New FAA rules let US drone operators fly
A new set of much-anticipated rules from the U.S. Federal Aviation Administration (FAA) will be opening up the US airspace for commercial drone operators. This is really great news for many businesses and organizations that want to use drones for a variety of uses – but don’t expect mainstream home delivery services, like Amazon, to benefit from the new rules just yet.
These new rules govern the use of drones for commercial purposes. According to the FAA’s “Part 107”, which lists the conditions for commercial drone operations within the US skies, operators will be allowed to fly small unmanned aircraft systems – or “drones” – weighing less than 55 pounds (25 kilos) during broad daylight, provided that the operators maintain a clear line of sight of the drone’s flight.
In addition, drone operators will not be needing a pilot’s license to fly them. Part 107 states that operators must be at least 16 years of age, underwent screening from the Transportation Security Administration (TSA), and pass an FAA test leading to a two-year certification.
Previously before Part 107 was unveiled, it was quite difficult for commercial drone operators in the US to gain rights to operate. They had to acquire certain waivers, and the FAA had the task to screen these waivers and approve them on a case-to-case basis.
Many companies and organizations in the US are using drones for commercial purposes, and the FAA aligned Part 107 in meeting their usage criteria. Media groups, for example, use drones to capture aerial footage and wide-angle aerial photography. Other uses for drones in businesses that include infrastructure inspections and surveying, where human deployment might prove risky or dangerous; in scientific research; and in agriculture.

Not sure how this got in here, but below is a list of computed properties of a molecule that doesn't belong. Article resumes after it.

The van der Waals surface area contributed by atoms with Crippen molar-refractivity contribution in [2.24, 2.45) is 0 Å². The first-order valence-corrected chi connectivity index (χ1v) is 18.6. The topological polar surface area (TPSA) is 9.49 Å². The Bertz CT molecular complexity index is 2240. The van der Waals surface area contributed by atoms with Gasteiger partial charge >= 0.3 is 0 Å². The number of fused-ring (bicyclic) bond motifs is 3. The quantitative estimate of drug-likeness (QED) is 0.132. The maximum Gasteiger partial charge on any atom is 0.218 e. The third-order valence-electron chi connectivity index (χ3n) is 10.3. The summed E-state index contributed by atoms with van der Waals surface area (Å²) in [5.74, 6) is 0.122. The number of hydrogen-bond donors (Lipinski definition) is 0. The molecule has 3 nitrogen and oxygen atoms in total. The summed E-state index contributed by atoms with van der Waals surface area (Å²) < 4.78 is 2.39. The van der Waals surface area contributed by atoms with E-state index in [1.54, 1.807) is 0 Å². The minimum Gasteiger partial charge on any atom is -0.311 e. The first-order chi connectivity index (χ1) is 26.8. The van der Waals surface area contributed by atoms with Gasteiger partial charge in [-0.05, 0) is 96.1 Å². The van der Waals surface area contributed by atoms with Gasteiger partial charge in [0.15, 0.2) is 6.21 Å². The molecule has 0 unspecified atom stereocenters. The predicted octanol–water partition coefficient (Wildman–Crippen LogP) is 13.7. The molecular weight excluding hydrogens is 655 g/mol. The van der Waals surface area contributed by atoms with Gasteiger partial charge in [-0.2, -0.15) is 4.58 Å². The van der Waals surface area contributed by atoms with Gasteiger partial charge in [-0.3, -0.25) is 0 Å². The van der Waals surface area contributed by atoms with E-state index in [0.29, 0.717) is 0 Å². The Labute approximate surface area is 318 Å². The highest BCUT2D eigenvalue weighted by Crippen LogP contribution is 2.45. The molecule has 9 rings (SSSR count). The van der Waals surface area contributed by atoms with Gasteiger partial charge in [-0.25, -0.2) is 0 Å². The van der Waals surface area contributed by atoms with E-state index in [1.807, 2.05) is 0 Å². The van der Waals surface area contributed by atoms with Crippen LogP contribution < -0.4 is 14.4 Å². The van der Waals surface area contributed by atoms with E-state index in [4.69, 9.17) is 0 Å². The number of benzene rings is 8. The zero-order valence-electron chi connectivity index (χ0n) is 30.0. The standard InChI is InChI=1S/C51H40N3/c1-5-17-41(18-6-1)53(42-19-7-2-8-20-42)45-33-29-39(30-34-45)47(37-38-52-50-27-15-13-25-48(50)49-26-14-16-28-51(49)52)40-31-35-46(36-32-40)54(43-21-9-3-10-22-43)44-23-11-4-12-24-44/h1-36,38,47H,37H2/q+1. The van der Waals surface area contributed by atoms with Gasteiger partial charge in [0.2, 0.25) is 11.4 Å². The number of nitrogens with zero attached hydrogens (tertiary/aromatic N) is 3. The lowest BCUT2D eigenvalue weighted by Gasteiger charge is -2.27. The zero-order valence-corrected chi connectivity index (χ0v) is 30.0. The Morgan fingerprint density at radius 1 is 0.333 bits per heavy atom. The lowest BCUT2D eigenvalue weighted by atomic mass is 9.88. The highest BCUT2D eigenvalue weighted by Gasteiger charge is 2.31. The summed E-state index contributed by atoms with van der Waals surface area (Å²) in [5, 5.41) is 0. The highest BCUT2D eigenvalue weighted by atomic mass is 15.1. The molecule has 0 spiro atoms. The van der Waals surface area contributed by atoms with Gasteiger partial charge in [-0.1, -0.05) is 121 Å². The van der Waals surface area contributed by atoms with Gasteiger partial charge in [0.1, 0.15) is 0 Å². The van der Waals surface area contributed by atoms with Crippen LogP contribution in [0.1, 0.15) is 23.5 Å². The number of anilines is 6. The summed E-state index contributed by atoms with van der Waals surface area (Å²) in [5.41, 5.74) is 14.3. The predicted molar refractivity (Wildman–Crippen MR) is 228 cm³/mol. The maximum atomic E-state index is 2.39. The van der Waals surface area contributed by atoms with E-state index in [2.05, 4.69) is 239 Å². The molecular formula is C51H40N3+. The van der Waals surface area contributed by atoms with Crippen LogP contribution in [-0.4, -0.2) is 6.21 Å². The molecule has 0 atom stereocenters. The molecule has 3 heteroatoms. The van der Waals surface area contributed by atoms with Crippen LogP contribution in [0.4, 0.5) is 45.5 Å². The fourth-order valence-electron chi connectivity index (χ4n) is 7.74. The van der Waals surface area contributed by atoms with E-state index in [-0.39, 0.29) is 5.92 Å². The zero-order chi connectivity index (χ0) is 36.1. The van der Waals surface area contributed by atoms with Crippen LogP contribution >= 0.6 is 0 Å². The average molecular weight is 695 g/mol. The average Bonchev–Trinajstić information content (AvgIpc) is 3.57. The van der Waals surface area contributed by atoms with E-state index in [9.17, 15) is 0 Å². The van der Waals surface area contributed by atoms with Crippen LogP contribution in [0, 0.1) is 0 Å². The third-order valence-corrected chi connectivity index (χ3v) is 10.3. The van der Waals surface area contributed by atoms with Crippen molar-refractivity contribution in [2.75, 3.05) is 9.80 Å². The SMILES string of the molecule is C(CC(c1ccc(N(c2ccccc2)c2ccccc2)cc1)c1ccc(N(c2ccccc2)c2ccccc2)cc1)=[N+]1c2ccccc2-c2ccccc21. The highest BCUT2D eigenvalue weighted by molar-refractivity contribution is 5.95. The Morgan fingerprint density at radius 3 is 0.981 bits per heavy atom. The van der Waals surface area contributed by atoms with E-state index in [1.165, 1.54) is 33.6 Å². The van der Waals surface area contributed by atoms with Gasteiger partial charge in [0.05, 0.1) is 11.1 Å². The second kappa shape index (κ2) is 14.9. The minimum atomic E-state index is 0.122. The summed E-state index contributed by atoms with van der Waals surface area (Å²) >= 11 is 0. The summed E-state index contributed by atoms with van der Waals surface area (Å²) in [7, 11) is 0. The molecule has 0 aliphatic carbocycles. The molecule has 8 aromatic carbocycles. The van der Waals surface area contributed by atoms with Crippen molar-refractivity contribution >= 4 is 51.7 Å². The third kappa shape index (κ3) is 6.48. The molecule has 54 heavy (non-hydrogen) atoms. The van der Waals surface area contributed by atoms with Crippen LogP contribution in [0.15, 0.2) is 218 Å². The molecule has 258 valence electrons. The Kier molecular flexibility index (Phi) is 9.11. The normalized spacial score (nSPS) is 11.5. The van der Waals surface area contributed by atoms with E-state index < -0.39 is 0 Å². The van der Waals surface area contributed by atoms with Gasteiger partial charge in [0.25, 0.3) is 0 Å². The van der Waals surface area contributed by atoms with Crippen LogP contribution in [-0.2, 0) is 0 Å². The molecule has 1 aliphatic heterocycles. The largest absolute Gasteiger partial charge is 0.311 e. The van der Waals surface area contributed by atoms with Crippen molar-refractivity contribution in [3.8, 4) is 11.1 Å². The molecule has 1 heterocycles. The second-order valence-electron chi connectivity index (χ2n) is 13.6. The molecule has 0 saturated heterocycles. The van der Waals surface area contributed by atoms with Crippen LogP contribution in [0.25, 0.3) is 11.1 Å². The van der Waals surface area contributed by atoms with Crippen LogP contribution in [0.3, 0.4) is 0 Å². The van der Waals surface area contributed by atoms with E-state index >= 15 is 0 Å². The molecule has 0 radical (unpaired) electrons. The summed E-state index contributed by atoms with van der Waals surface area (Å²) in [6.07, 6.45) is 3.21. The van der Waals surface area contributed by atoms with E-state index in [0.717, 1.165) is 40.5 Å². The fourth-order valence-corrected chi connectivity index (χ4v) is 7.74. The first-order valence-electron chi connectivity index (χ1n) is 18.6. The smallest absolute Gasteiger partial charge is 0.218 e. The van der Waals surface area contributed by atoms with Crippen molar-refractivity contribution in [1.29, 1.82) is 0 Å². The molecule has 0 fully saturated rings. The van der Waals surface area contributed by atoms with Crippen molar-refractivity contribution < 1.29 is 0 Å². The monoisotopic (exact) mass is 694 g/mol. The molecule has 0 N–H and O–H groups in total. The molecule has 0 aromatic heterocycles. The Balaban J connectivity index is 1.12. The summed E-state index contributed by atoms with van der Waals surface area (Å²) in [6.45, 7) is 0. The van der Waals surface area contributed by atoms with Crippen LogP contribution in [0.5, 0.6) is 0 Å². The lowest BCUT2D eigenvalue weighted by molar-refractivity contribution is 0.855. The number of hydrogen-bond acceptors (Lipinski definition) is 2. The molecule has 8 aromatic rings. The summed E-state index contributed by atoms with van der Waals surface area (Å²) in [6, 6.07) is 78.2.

The FAA limits the operation of commercial drones to a maximum height of 400 feet (120 meters), and a maximum speed of 100 mph (160 kph). This is to ensure that drone operators will only use their equipment for its intended use, and safety is FAA’s top priority.
For online retailers like Amazon, FAA is looking into expanding its rules to these entities. Many other retailers, like Google and China-based Alibaba, are looking into the possibility of using drones as the future of home deliveries. It can be recalled that Amazon announced its plan of drone-operated deliveries, where anyone can put up their order on the Amazon website, and expect their parcel to be delivered at their doorsteps within 30 minutes.
Starting with the US opening up their skies for drone operations, it can be seen that other countries might follow suit, making drones a commonplace in many airspace’s across the world.